High-level politics? A shop closed, essentially, to women and minorities.
Sports? It's no shock that, when faced with the dramatic choice of relocating the French Open near Versailles or -- Quelle horreur! -- Disneyland Paris, the French Tennis Federation decided last February to stay put near Porte d'Auteuil -- and even less a stunner that the FTF tries to sell this as a bold move.
"It was brave, it was innovating, and it was against the general trend to jumbo-ization that we witness today," said FTF president Jean Gachassin on the eve of the 2011 French Open. "We made the choice of excellence. We made the choice of building up on our assets, our charm, our specificities that the whole world is envying us."
Yes, the proverb, "The more things change, the more they stay the same" -- not to mention, perhaps, the pose of smug self-regard -- emerged first from a French mind. Come 2016, there will be a new roof on Court Philippe Chatrier, a new showcourt, the erasure of that wondrous antique of a bullring, Court No. 1, and night tennis at Roland Garros. The 21st century, at last, will be allowed to dawn.
Still, tennis Jacobins -- those revolutionaries who relish the bloody upset, the demise of the ruling class -- shouldn't despair. In ways thought impossible just a month ago, tumult is abrew at Roland Garros. The clay king, the most dominant force in French Open history, is in serious trouble. Rafael Nadal is feeling old.
"I have almost 25 (years)," Nadal said. "But seems like I am playing for 100 years."
That Nadal said this after a third-round match that he won in straights, 6-0 in the third, at a tournament where he now holds a 43-1 record, is remarkable enough. That he said it during a joyless, wide-ranging press conference in which he bemoaned the length -- what Maria Sharapova calls the "hamster carousel" -- of the tennis season, his lack of time to craft his game, his despair of anything ever changing, made last year's winner of Wimbledon and the French and U.S. Opens sound suspiciously like a man on the verge of burnout. Indeed, on June 3 Nadal will step over the Borg line, the 25th birthday that has marked the start of decline for many a Grand Slam champion. "You don't have the chance to stop, never," Nadal said. "I think for that situation we have a shorter career."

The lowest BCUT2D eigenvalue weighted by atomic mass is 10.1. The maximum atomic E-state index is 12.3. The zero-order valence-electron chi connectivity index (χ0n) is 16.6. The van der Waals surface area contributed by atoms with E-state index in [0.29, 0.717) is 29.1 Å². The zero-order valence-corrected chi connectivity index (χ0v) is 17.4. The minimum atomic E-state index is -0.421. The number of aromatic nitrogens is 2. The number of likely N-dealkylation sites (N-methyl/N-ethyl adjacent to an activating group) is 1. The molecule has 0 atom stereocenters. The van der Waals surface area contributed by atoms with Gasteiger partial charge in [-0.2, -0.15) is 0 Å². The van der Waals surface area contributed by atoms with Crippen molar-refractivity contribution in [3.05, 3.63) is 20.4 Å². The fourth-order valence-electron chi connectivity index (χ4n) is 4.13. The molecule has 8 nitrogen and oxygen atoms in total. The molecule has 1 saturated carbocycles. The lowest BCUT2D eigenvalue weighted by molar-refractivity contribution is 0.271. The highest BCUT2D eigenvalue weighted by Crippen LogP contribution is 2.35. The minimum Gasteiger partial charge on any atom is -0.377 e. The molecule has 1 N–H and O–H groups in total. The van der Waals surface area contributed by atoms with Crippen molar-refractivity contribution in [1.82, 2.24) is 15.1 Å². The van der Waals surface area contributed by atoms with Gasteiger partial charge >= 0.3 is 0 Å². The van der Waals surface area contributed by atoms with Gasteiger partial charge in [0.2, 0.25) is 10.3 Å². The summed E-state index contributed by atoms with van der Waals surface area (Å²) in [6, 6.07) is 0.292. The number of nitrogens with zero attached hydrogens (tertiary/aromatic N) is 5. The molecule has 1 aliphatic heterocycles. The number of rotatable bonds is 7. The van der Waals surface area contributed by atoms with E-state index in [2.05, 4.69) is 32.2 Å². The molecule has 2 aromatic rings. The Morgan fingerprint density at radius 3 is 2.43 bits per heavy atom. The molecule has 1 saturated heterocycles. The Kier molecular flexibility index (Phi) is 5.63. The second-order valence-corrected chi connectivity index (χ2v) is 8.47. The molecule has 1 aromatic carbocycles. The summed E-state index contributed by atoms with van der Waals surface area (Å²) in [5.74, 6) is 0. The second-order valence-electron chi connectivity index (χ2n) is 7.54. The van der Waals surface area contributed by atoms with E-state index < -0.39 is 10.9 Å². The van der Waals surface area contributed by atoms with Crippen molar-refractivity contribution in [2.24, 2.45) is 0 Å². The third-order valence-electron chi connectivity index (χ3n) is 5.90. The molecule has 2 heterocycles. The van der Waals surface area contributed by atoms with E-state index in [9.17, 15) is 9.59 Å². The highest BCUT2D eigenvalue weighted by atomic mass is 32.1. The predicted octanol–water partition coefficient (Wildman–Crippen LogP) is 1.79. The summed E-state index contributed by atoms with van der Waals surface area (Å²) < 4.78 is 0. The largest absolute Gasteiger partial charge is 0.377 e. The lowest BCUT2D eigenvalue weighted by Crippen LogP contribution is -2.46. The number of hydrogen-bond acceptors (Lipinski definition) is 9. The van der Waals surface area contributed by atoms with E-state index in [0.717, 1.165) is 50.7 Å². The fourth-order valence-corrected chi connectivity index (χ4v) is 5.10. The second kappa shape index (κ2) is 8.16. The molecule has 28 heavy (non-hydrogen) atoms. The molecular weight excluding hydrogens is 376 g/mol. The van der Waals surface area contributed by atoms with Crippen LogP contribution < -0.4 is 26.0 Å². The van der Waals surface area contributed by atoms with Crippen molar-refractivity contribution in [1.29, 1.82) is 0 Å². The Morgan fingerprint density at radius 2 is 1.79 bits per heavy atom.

Such feelings are usually reserved for those nearing the end of things, and in normal circumstances it might be smart to dismiss Nadal's gripes as the one-off potshots of a man just itching to complain. Except that two days later, after disposing of Ivan Ljubicic, Nadal seemed even lower.
"Win this tournament again? No, seriously, I am not confident," he said Monday. "I am not playing enough well to win this tournament today. That's the true. You have to be a realist, and today I'm not playing enough well to win this tournament. We'll see after tomorrow if I am ready to play at this level. I going to try. But I won four times already here, five times already here. I don't have an obligation to win six. I going to try for sure, but ... "
From most, that would be some serious sandbagging. But Nadal has never engaged in such pettiness; he is, on court and off, one of the most guileless greats the game has ever produced. The fact is, in the first round John Isner pushed him to five sets, the first time Nadal had to go the distance here. And though his serve has been broken more in previous years, Nadal has never looked shakier during his service games than at this year's Roland Garros. Twice he broke Ljubicic -- the second at 3-1 in the third -- and twice he sprayed clearly anxious shots and squandered the advantage away. Last year, Nadal's beefed-up serve had been the final piece of his hardcourt puzzle. Back on clay, where Roland Garros' new lighter, harder balls would seem to help him, Nadal's serve has yet to be the weapon it was.